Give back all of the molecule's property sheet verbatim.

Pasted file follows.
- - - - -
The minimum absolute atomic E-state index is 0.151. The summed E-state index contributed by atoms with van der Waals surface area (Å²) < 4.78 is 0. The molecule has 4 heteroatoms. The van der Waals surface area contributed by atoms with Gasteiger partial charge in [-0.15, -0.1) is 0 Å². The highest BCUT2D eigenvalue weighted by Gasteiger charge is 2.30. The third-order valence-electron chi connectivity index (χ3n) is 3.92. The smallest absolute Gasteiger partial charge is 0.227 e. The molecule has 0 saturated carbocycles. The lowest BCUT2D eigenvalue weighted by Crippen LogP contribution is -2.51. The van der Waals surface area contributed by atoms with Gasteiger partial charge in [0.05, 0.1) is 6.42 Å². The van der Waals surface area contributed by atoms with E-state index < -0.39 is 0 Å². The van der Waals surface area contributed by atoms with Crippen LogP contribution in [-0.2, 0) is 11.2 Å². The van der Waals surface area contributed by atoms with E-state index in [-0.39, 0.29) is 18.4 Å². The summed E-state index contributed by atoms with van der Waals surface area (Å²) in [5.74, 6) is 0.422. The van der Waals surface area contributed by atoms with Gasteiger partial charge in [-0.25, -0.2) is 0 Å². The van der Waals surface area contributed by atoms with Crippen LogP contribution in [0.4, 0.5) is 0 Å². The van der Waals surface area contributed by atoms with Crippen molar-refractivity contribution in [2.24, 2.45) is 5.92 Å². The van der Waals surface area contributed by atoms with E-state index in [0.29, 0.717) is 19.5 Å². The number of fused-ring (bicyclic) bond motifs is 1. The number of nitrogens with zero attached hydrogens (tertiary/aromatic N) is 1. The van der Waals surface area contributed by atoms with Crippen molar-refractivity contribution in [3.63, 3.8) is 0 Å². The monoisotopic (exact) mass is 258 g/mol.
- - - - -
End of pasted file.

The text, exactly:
The minimum absolute atomic E-state index is 0.151. The summed E-state index contributed by atoms with van der Waals surface area (Å²) < 4.78 is 0. The molecule has 4 heteroatoms. The van der Waals surface area contributed by atoms with Gasteiger partial charge in [-0.15, -0.1) is 0 Å². The highest BCUT2D eigenvalue weighted by Gasteiger charge is 2.30. The third-order valence-electron chi connectivity index (χ3n) is 3.92. The smallest absolute Gasteiger partial charge is 0.227 e. The molecule has 0 saturated carbocycles. The lowest BCUT2D eigenvalue weighted by Crippen LogP contribution is -2.51. The van der Waals surface area contributed by atoms with Gasteiger partial charge in [0.05, 0.1) is 6.42 Å². The van der Waals surface area contributed by atoms with E-state index < -0.39 is 0 Å². The van der Waals surface area contributed by atoms with Crippen LogP contribution in [-0.2, 0) is 11.2 Å². The van der Waals surface area contributed by atoms with E-state index in [-0.39, 0.29) is 18.4 Å². The summed E-state index contributed by atoms with van der Waals surface area (Å²) in [5.74, 6) is 0.422. The van der Waals surface area contributed by atoms with Gasteiger partial charge in [-0.25, -0.2) is 0 Å². The van der Waals surface area contributed by atoms with Crippen LogP contribution in [0.4, 0.5) is 0 Å². The van der Waals surface area contributed by atoms with Crippen molar-refractivity contribution in [2.24, 2.45) is 5.92 Å². The van der Waals surface area contributed by atoms with E-state index in [0.29, 0.717) is 19.5 Å². The number of fused-ring (bicyclic) bond motifs is 1. The number of nitrogens with zero attached hydrogens (tertiary/aromatic N) is 1. The van der Waals surface area contributed by atoms with Crippen molar-refractivity contribution in [3.63, 3.8) is 0 Å². The monoisotopic (exact) mass is 258 g/mol.